In exploring a series of problems associated with privacy and the First Amendment, Bloustein defines individual and group privacy, distinguishing them from each other and related concepts. He also identifies the public interest in individual privacy as individual integrity or liberty, and that of group privacy as the integrity of social structure. The legal protection afforded each of these forms of privacy is illustrated at length, as is the clash between them and the constitutional guarantees of the First Amendment and the citizen's general right to know. In his final essay, Bloustein insists that the concept of group privacy is essential to a properly functioning social structure, and warns that it would be disastrous if this principle were neglected as part of an overreaction to the misuse of group confidences that characterized the Nixon era.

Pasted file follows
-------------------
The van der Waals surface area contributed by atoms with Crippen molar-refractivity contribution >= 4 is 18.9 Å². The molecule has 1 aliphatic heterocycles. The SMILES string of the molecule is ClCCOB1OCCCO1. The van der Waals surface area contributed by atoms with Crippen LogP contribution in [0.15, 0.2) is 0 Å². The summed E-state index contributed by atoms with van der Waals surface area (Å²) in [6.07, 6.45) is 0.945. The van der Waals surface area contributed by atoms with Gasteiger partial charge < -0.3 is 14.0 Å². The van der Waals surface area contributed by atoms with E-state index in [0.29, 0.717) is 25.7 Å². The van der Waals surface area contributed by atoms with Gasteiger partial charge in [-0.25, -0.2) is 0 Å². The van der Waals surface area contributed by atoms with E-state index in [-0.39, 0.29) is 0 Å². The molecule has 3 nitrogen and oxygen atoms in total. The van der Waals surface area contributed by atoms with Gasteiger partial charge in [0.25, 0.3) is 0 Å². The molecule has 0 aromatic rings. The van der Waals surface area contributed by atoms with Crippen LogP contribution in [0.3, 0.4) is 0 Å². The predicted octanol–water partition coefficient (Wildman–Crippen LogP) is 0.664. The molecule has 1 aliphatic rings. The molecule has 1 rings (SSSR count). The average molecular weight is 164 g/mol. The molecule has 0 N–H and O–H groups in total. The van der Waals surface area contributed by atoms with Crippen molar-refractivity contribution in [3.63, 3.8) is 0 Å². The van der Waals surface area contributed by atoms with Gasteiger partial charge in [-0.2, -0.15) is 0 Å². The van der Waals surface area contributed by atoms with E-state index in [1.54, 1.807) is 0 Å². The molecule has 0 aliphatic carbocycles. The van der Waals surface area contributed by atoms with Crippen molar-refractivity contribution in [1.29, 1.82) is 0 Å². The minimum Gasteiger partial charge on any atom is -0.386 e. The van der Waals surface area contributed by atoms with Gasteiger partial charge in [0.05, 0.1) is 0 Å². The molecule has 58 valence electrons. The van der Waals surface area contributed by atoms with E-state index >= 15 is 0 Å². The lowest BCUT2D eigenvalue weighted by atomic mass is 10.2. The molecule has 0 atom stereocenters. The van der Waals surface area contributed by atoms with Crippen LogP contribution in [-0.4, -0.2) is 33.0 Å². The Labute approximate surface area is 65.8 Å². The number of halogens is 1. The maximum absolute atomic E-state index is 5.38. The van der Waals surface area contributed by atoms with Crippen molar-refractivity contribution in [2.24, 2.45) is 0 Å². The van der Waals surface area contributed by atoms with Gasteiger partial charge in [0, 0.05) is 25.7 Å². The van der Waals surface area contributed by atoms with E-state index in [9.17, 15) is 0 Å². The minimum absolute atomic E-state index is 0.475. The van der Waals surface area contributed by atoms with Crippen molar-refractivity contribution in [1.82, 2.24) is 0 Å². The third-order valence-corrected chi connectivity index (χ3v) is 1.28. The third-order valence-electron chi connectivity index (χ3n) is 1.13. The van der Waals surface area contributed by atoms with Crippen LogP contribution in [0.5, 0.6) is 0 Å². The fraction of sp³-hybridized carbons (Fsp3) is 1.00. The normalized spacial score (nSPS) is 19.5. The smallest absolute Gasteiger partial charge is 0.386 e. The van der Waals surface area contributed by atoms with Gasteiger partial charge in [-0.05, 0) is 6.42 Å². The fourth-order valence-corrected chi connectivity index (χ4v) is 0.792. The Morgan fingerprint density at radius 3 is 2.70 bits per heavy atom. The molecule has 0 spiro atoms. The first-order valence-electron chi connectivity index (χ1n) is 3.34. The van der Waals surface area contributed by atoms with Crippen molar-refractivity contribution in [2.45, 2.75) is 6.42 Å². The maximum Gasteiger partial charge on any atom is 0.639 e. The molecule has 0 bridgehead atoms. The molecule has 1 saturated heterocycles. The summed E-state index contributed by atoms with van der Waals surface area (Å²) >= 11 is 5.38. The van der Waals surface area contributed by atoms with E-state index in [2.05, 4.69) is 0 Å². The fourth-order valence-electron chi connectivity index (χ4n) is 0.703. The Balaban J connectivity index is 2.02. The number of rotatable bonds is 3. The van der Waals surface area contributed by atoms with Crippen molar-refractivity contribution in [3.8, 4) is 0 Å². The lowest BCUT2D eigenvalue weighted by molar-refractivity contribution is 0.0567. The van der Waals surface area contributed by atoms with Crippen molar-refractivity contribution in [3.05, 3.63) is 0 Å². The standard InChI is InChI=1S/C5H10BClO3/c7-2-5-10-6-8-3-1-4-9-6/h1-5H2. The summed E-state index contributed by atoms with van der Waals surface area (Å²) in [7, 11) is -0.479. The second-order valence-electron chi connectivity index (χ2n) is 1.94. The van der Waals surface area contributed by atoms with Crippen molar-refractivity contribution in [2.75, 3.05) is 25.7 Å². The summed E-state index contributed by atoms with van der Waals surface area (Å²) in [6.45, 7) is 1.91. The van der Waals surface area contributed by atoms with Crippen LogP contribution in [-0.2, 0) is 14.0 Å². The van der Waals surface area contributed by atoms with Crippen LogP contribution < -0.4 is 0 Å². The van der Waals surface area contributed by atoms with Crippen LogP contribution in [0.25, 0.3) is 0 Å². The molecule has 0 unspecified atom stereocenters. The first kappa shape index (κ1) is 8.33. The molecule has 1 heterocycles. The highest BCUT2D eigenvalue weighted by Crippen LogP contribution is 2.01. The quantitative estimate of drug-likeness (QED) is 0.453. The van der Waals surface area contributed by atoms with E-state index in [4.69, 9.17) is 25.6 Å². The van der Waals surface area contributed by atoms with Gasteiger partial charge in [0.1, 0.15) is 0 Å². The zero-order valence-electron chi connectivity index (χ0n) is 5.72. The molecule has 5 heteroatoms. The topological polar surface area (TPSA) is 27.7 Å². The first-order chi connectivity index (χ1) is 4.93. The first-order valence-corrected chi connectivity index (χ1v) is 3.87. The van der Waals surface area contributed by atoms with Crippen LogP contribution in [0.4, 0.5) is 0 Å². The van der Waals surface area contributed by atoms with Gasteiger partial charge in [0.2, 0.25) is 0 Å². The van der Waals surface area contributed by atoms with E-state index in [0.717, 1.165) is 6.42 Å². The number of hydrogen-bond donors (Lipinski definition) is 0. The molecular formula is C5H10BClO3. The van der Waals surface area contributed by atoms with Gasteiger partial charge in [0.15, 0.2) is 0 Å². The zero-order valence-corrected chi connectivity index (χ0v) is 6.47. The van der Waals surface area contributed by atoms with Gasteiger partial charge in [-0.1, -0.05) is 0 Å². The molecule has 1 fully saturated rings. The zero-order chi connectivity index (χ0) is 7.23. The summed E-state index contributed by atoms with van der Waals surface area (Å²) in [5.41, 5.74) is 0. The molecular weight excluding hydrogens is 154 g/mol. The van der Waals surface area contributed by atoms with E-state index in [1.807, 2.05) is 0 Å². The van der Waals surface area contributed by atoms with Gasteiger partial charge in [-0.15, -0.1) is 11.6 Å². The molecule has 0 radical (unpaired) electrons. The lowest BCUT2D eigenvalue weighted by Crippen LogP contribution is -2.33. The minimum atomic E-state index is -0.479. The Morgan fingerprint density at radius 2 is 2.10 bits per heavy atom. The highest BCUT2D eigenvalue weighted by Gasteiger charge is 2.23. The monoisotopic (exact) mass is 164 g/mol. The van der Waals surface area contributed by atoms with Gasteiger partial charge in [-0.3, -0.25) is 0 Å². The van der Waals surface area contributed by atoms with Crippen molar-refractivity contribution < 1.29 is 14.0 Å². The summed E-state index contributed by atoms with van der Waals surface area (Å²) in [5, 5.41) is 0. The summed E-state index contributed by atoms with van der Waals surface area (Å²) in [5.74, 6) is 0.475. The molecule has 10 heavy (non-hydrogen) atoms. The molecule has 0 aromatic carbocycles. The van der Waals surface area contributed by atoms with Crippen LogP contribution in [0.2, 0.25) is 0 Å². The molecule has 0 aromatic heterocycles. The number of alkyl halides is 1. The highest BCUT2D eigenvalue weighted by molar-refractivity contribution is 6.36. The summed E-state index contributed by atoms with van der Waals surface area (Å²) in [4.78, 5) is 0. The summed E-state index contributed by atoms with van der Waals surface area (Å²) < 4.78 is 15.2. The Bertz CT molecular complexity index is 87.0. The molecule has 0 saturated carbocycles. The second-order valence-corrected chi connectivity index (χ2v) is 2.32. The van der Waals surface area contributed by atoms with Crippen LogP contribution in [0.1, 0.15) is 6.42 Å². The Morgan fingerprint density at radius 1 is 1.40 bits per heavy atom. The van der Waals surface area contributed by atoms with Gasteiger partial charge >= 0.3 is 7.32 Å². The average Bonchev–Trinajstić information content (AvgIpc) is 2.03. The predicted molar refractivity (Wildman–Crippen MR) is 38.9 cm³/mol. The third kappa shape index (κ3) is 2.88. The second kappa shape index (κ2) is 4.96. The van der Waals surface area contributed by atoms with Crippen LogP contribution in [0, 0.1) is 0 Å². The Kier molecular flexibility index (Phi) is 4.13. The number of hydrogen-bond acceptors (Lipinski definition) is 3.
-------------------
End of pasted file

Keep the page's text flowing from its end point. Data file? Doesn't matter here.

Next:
Edward J. Bloustein (1925-1989) was president of Rutgers, The State University of New Jersey from 1971 until his death in 1989, where he also served as professor of law and philosophy. Bloustein was also a professor of law at New York University. Nathaniel J. Pallone, who served in the Bloustein administration, is University Distinguished Professor (Psychology), Center for Alcohol Studies, at Rutgers - The State University of New Jersey. He is the author of Criminal Behavior as well as a number of other books in the area of criminology, many of them published by Transaction.
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